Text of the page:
“The festival is not produced in any way,” says Amanda Grove, cofounder of the upcoming SoLow Festival — the name refers both to the solo nature of the works performed and the price of attending or participating. “There is no money for marketing or promotion. Our website is free. All communication is achieved with no monetary exchange,” thanks to Facebook, email and “good old chatting with each other.”
The brainchild of Grove and fellow Philly performance artist Thomas Choinacky (away on an artist residency in Estonia this month), SoLow began in 2010 with five people presenting solo work in their own apartments and the Wolf Building. The next year, nine performers shared one-person shows in apartments, basements, fire escapes, bathrooms, coffee shops, galleries and churches — “anything cheap or free,” Grove explains. Last year, SoLow grew to 15 shows. This year, there are more than 40 participants.
“The goal is accessibility, not exclusivity,” for both audiences and artists, says Grove. The ethos of the festival is low stress and low maintenance, because “We all have the resources to create just by being alive and willing to take a risk,” Grove says.
SoLow’s principles are a DIY manifesto reminiscent of the original Philly Fringe, the ticket prices of which go up every year: Every performance is pay-what-you-can, with no one turned away for lack of funds; all donations go directly to the performer. There’s no submission fee for consideration for the festival, because there’s no screening process other than the requirement that performances be 51 percent solo. Aside from that, anything goes: music, dance, installations, performance art, invisible theater, street theater, webcasts, podcasts, personal narratives, storytelling, and film. “You just have to commit to doing your performance at least one time during the SoLow Festival dates,” says Grove.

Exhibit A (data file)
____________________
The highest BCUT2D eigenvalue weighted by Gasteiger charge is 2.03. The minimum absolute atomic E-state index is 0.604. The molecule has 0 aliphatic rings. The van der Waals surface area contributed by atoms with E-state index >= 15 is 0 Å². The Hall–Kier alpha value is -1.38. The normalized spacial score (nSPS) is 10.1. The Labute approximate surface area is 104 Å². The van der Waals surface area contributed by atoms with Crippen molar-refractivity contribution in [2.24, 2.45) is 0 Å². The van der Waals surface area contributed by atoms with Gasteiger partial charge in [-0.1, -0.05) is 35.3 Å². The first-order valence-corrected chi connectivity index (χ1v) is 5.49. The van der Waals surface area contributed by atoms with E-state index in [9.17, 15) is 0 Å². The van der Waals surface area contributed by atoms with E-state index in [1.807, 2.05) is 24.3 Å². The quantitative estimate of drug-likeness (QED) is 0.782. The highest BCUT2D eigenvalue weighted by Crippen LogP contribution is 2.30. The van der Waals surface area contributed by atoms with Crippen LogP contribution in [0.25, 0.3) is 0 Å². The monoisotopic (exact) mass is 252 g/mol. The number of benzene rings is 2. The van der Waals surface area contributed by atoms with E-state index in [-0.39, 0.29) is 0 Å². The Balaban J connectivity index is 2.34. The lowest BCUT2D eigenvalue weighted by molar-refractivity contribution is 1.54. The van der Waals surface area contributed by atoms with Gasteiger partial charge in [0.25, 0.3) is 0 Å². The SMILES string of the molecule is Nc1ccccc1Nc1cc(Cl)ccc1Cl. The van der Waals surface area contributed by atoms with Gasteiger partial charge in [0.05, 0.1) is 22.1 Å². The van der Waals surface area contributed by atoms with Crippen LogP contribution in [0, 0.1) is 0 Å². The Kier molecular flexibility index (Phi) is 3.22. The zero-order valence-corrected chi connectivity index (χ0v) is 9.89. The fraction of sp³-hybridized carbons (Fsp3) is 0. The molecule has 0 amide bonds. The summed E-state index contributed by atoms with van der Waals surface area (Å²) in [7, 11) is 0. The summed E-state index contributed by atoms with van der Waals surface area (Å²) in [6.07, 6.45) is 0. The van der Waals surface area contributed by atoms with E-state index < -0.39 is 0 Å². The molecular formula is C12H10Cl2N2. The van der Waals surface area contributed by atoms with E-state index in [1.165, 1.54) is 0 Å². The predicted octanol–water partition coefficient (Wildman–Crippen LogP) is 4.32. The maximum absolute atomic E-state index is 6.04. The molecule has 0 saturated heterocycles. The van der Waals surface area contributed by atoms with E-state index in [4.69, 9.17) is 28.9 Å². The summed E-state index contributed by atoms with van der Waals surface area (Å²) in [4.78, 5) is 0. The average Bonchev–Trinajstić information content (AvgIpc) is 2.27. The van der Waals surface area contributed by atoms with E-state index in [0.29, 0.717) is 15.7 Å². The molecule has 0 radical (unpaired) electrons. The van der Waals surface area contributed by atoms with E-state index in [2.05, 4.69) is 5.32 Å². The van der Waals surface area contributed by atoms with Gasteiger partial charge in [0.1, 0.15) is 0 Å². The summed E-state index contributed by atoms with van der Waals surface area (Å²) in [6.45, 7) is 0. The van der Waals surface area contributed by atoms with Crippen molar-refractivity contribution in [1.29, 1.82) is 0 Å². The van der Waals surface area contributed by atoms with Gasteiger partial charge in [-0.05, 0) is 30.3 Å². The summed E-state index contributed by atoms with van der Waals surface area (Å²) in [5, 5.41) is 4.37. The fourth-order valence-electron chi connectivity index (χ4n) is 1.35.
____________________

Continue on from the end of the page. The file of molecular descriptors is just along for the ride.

A few shows this year will be in theater spaces, but most are still at nontraditional venues: bars like the Trestle Inn, public spaces like 30th Street Station, corners, parks or walking from one location to another. Many play in homes (requiring an RSVP). Arjuna Ojos’ Phone a Friend/Enemy/Stranger takes place “anywhere via telephone.” Part of the Toy Theater Tour (above) is in a suitcase. There’s even a first satellite performance, at a Cincinnati high school.
Why all the strange venues? “We wanted to take the pressure of financial risk and investment out of the equation to foster experimentation, creative risk and risk for the audience,” Grove explains. Renting a performance space can be expensive, and “once money enters the equation, unnecessary complications arise.”
Solo work is special because it makes performers so vulnerable, Grove says. “You’re sharing a piece of yourself. You are alone up there. I suspect that our surge in participants this year is from artists who were audience members last year, and were motivated to get up and try it themselves.”
Grove says some prominent professional actors confided to her “how terrified they were to write something of their own and present it publicly.” Some even signed up the second and third years, but later backed out. “This year, they are back and doing it. They’ve signed up.”
Many performers with mainstream theater pedigrees are participating: Among them, Barrymore-winner Amanda Schoonover premieres her ode to Clara Bow, It Girl Silenced, and director-actor Seth Reichgott introduces his alter ego Slim Bob Slim in Stand Back, I’m Gonna Uke. “It’s a chance for me to try out something new and step out of my comfort zone a bit,” he says. “And, really, how bad can a short concert of ’80s tunes played on the ukulele be?”
June 20-30, pay what you can, , RSVP to .